Disability Resource Guide
"No otherwise qualified handicapped individual in the United States ... shall, solely by reason of his handicap, be excluded from the participation in, be denied the benefits of, or be subjected to discrimination under any program or activity receiving Federal financial assistance." - Section 504
In September 1973, the 93rd Congress passed Public Law 93-112, the Rehabilitation Act of 1973. As stated in Section 504 of this Act, our responsibility in meeting the needs of individuals with disabilities is made clear.
In May 1977, the Department of Health, Education, and Welfare issued regulations implementing Section 504. This nondiscrimination statute and the regulations issued under it (especially Subpart E) guarantee a right of entrance for students with disabilities into our colleges and universities, as well as their participation in the program as a whole. It is this section 504 mandate that has promoted the development of disability support service programs in colleges and universities across the country.
This web site has been prepared as an introductory guide to the disabilities that impact learning in a college or university setting. It suggests various accommodations that can be made in the environment or in teaching style. In most instances, instruction of students with disabilities should be individualized. Each student with a disability will have a different level of functioning, even within the same disability category. Also, compensation skills will vary widely from one student to another. Consequently, the information presented here should be seen as a general guide to the instruction of students with disabilities.
This web site is designed as a reference guide that the professors, staff, and students can consult. It is not meant to substitute for interaction between professor, student, and disability support staff but rather to facilitate it.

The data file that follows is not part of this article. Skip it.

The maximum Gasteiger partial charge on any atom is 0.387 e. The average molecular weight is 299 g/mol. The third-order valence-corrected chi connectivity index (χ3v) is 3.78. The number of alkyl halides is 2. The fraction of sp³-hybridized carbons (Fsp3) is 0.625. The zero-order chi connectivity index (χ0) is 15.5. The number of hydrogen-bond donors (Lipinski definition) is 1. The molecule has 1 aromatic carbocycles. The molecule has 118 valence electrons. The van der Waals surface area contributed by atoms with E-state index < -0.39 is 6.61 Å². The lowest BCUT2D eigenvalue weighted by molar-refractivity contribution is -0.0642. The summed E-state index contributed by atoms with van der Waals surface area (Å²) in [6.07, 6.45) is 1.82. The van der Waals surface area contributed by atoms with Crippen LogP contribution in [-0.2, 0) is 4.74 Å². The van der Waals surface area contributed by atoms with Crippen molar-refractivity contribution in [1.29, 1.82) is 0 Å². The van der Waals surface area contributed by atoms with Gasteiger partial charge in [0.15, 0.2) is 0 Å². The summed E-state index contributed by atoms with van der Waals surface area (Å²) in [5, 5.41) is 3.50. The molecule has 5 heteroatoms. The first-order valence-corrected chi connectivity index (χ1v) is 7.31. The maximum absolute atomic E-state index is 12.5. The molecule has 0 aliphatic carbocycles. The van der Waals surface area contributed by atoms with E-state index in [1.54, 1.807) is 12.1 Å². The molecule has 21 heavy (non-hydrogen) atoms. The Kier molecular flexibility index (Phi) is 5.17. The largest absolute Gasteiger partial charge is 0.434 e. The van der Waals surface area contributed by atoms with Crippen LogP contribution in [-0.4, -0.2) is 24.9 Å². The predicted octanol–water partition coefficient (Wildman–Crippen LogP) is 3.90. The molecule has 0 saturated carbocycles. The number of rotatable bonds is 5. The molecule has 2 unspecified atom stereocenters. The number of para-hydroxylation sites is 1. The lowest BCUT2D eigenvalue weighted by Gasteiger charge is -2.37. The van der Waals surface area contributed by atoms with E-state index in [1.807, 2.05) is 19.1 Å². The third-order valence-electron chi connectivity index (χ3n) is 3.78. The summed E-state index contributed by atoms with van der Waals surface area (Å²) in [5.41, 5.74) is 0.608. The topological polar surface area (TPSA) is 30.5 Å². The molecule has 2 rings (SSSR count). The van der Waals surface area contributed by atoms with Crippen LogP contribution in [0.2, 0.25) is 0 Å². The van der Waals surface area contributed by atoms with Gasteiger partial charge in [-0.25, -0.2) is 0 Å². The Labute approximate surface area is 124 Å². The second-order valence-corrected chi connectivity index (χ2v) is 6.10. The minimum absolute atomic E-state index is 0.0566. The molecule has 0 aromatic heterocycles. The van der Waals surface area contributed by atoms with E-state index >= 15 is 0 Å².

As we continue to educate diverse populations, we have come to realize how critical the understanding and support of the college professor is to this process. It is hoped that the information presented here will assist the college professor in providing a holistic and integrated approach to teaching all individuals while maintaining the spirit of the law that is reflected in Section 504.
- Blind and Low Vision
- Deaf and Hard of Hearing
- Learning Disabilities (LD)
- Attention Deficit Disorder (ADD/ADHD)
- Mobility/Orthopedically Impaired
- Psychiatric/Psychological Disorders
The major challenge facing visually impaired students in an academic environment is the overwhelming amount of printed material with which they are confronted. Textbooks, class schedules, class syllabus, class handouts, tests, e-mail, overhead transparencies, slides, and videotapes are examples of the voluminous mass of visual material to which they must have access in an alternate form.
The degree of visual impairment may vary greatly among individuals. Between 70 and 80 percent of all legally blind individuals have some measurable vision. The partially sighted or low vision student is confronted with different psycho-social issues than the student who is totally blind. First, the partially sighted student is sometimes viewed by the professor and classmates as "faking it" or not really blind. Because many partially sighted students do not use a white cane for travel and because many get around much like everyone else, people have a difficult time believing that they need adaptive methods when utilizing printed material. Large print material and the use of an electronic magnifier (CCTV) or other magnification devices are essential equipment for students who are partially sighted.
Most blind students use a combination of methods to access printed material including readers, audio tape recorded books, Braille books, or a text-based scanner/reader computer hardware and software. When there is a blind student in the classroom, the professor should remember that "this and that" phrases are basically meaningless to that student. The professor must clearly identify what is being written on the blackboard or what is being presented on an overhead transparency.
Suggestions for working with students with visual impairments include:
- Provide reading lists and syllabi as early as possible to allow time to arrange for taping, large print, copying, or Braille of text.